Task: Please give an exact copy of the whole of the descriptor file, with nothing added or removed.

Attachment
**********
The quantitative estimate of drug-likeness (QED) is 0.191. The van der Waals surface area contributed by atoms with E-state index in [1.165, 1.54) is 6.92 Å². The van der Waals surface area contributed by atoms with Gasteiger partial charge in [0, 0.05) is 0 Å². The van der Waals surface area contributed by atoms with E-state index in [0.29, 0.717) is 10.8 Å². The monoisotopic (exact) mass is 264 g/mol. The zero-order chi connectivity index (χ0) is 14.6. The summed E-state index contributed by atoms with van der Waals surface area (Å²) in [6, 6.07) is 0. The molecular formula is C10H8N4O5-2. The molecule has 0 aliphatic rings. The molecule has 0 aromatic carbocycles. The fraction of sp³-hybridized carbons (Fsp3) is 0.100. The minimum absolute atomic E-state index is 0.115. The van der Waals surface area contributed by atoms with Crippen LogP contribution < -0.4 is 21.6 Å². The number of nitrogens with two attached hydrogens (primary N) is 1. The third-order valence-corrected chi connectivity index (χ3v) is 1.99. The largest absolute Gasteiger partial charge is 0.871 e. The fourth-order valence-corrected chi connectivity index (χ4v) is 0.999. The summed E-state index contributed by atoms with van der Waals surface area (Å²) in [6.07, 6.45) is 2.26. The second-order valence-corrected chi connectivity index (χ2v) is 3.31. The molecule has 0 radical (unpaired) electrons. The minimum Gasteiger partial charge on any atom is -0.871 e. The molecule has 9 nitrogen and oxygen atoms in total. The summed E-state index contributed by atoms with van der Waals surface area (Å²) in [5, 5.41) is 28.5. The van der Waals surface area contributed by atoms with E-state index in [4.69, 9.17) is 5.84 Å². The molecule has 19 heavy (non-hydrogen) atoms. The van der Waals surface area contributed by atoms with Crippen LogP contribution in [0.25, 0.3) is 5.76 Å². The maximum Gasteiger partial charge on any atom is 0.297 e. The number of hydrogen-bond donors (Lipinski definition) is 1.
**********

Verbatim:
The quantitative estimate of drug-likeness (QED) is 0.191. The van der Waals surface area contributed by atoms with E-state index in [1.165, 1.54) is 6.92 Å². The van der Waals surface area contributed by atoms with Gasteiger partial charge in [0, 0.05) is 0 Å². The van der Waals surface area contributed by atoms with E-state index in [0.29, 0.717) is 10.8 Å². The monoisotopic (exact) mass is 264 g/mol. The zero-order chi connectivity index (χ0) is 14.6. The summed E-state index contributed by atoms with van der Waals surface area (Å²) in [6, 6.07) is 0. The molecular formula is C10H8N4O5-2. The molecule has 0 aliphatic rings. The molecule has 0 aromatic carbocycles. The fraction of sp³-hybridized carbons (Fsp3) is 0.100. The minimum absolute atomic E-state index is 0.115. The van der Waals surface area contributed by atoms with Crippen LogP contribution < -0.4 is 21.6 Å². The number of nitrogens with two attached hydrogens (primary N) is 1. The third-order valence-corrected chi connectivity index (χ3v) is 1.99. The largest absolute Gasteiger partial charge is 0.871 e. The fourth-order valence-corrected chi connectivity index (χ4v) is 0.999. The summed E-state index contributed by atoms with van der Waals surface area (Å²) in [6.07, 6.45) is 2.26. The second-order valence-corrected chi connectivity index (χ2v) is 3.31. The molecule has 0 radical (unpaired) electrons. The minimum Gasteiger partial charge on any atom is -0.871 e. The molecule has 9 nitrogen and oxygen atoms in total. The summed E-state index contributed by atoms with van der Waals surface area (Å²) in [5, 5.41) is 28.5. The van der Waals surface area contributed by atoms with E-state index in [4.69, 9.17) is 5.84 Å². The molecule has 19 heavy (non-hydrogen) atoms. The van der Waals surface area contributed by atoms with Crippen LogP contribution in [0.25, 0.3) is 5.76 Å². The maximum Gasteiger partial charge on any atom is 0.297 e. The number of hydrogen-bond donors (Lipinski definition) is 1.